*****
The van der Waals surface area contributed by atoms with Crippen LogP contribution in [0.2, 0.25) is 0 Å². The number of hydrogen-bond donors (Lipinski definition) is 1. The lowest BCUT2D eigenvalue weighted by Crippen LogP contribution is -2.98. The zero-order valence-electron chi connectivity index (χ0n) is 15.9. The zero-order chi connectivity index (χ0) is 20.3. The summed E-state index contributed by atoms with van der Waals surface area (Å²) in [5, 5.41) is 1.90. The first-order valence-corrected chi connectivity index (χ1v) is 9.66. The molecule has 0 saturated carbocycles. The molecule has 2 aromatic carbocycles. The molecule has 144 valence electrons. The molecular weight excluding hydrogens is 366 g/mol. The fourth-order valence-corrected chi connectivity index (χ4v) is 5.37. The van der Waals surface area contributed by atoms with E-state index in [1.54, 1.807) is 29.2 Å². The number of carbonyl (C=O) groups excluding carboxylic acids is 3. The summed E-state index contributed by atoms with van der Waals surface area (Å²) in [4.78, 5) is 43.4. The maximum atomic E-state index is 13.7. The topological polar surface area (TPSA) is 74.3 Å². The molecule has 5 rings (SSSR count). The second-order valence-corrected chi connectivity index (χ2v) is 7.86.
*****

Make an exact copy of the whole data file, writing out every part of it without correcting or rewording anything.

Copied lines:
The van der Waals surface area contributed by atoms with Crippen LogP contribution in [0.2, 0.25) is 0 Å². The number of hydrogen-bond donors (Lipinski definition) is 1. The lowest BCUT2D eigenvalue weighted by Crippen LogP contribution is -2.98. The zero-order valence-electron chi connectivity index (χ0n) is 15.9. The zero-order chi connectivity index (χ0) is 20.3. The summed E-state index contributed by atoms with van der Waals surface area (Å²) in [5, 5.41) is 1.90. The first-order valence-corrected chi connectivity index (χ1v) is 9.66. The molecule has 0 saturated carbocycles. The molecule has 2 aromatic carbocycles. The molecule has 144 valence electrons. The molecular weight excluding hydrogens is 366 g/mol. The fourth-order valence-corrected chi connectivity index (χ4v) is 5.37. The van der Waals surface area contributed by atoms with E-state index in [1.54, 1.807) is 29.2 Å². The number of carbonyl (C=O) groups excluding carboxylic acids is 3. The summed E-state index contributed by atoms with van der Waals surface area (Å²) in [4.78, 5) is 43.4. The maximum atomic E-state index is 13.7. The topological polar surface area (TPSA) is 74.3 Å². The molecule has 5 rings (SSSR count). The second-order valence-corrected chi connectivity index (χ2v) is 7.86.